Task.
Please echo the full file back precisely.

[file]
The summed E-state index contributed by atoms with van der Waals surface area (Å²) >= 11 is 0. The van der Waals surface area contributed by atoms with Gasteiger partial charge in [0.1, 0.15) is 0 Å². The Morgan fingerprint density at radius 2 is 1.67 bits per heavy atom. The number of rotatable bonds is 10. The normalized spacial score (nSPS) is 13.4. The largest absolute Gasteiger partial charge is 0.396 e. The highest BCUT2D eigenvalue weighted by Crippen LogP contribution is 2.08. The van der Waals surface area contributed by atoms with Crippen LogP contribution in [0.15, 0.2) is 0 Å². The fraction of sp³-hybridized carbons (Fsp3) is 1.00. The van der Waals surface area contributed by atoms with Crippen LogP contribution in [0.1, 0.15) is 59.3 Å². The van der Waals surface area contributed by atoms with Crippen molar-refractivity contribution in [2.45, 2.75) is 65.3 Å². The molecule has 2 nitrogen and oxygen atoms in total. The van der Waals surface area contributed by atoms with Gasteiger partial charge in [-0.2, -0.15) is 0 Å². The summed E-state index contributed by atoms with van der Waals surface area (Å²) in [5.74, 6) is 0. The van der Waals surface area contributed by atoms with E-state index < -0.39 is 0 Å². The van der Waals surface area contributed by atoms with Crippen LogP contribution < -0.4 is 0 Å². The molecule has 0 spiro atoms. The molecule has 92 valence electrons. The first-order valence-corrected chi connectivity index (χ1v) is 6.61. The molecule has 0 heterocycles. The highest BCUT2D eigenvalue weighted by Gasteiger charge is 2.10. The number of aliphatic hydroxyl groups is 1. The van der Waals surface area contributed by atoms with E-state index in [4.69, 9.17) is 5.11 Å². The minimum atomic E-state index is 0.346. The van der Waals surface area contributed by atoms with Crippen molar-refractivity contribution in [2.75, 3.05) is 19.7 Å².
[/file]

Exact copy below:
The summed E-state index contributed by atoms with van der Waals surface area (Å²) >= 11 is 0. The van der Waals surface area contributed by atoms with Gasteiger partial charge in [0.1, 0.15) is 0 Å². The Morgan fingerprint density at radius 2 is 1.67 bits per heavy atom. The number of rotatable bonds is 10. The normalized spacial score (nSPS) is 13.4. The largest absolute Gasteiger partial charge is 0.396 e. The highest BCUT2D eigenvalue weighted by Crippen LogP contribution is 2.08. The van der Waals surface area contributed by atoms with Crippen LogP contribution in [0.15, 0.2) is 0 Å². The fraction of sp³-hybridized carbons (Fsp3) is 1.00. The van der Waals surface area contributed by atoms with Crippen LogP contribution in [0.1, 0.15) is 59.3 Å². The van der Waals surface area contributed by atoms with Crippen molar-refractivity contribution in [2.45, 2.75) is 65.3 Å². The molecule has 2 nitrogen and oxygen atoms in total. The van der Waals surface area contributed by atoms with Gasteiger partial charge in [-0.2, -0.15) is 0 Å². The summed E-state index contributed by atoms with van der Waals surface area (Å²) in [5.74, 6) is 0. The van der Waals surface area contributed by atoms with E-state index < -0.39 is 0 Å². The van der Waals surface area contributed by atoms with Crippen LogP contribution < -0.4 is 0 Å². The molecule has 0 spiro atoms. The molecule has 92 valence electrons. The first-order valence-corrected chi connectivity index (χ1v) is 6.61. The molecule has 0 heterocycles. The highest BCUT2D eigenvalue weighted by Gasteiger charge is 2.10. The number of aliphatic hydroxyl groups is 1. The van der Waals surface area contributed by atoms with E-state index in [4.69, 9.17) is 5.11 Å². The minimum atomic E-state index is 0.346. The van der Waals surface area contributed by atoms with Crippen molar-refractivity contribution in [2.75, 3.05) is 19.7 Å².